My shoulder injury and eventual surgery have given me a little perspective. I've slowed down. Looked around more. Hiked places where bicycles aren't permitted. Trails I hadn't hiked before. A few friends have joined me, but most of my biking friends are doing what they love: mountain biking. Something I've told myself to not even think about for the last several months. Then, last week, I brought my snow bike home from my friends' house.
I'd loaned it out during the winter for a couple friends to try out and so it wouldn't be here in the house tempting me to go riding when I shouldn't. Before I put it in the car for the trip home, I pedaled it around on their street. It felt odd, stretched out, awkward to control. Once home, I pulled it out of the car, told Jon I'd rode in circles and he gave the only comment I could have expected: prove it! So, I again rode in circles, practiced my steering, feeling the stretch and the stress on my right arm.
|Carefully riding in the cul-de-sac.|
I still felt a long way from riding very far on the bike. Meanwhile, my occupational therapist had just released me from our twice-weekly sessions. I had an exercise list for getting stronger and increasing my mobility. I'd gone swimming and running in an effort to increase my strength and fitness. And I continued hiking.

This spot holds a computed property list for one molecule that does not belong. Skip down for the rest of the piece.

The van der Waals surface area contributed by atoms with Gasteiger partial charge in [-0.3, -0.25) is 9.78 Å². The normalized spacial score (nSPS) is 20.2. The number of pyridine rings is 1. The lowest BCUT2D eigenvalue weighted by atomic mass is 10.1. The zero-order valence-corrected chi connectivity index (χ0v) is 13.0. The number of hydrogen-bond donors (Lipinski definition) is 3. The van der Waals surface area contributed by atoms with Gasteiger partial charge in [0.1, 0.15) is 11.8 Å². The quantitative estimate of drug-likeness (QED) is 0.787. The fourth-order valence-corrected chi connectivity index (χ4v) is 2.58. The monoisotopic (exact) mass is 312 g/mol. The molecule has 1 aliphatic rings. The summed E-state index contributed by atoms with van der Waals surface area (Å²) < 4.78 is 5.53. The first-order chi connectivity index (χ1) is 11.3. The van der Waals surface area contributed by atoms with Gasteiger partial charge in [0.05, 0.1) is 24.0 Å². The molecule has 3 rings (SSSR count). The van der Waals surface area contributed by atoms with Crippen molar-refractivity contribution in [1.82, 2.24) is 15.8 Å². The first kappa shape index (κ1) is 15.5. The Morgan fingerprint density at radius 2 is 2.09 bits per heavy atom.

|Watermelon berries along a trail.|
|Pixie eye primrose, I believe. On the trail to Hidden Lake.|
Last Saturday, I was hiking with my friend on the Rabbit Lake trail, one of my favorite hikes in the front range of Chugach State Park. We wound through a narrow wiggly stretch; I mentioned that it would be really fun on the bike. Returning from the lake, I noticed a slight blip on the trail and noted: this would be a good place to catch air, if I was the kind of person who caught air, that is. This is when my friend told me I was getting better; I was ready to start biking. I was reading the trail like a mountain biker, noting the grinding climb, the winds, the rocks.
She was right. I am ready to think like a mountain biker again. So yesterday, I decided to take a little spin around the neighborhood. Since the Mukluk (snow bike) is my most upright-fitting bike, I adjusted the seat and took off up the hill. I rode through streets I've walked many times in the last few months. I'd forgotten how much faster I can travel on the bike! I'm not sure how long I was out riding - not very; maybe 20 to 30 minutes - but it feels like I just overcame another tall hurdle in a series of hurdles. Getting so much closer to embracing one of those things that, much as I sometimes pretend doesn't, helps to define me. I am a cyclist.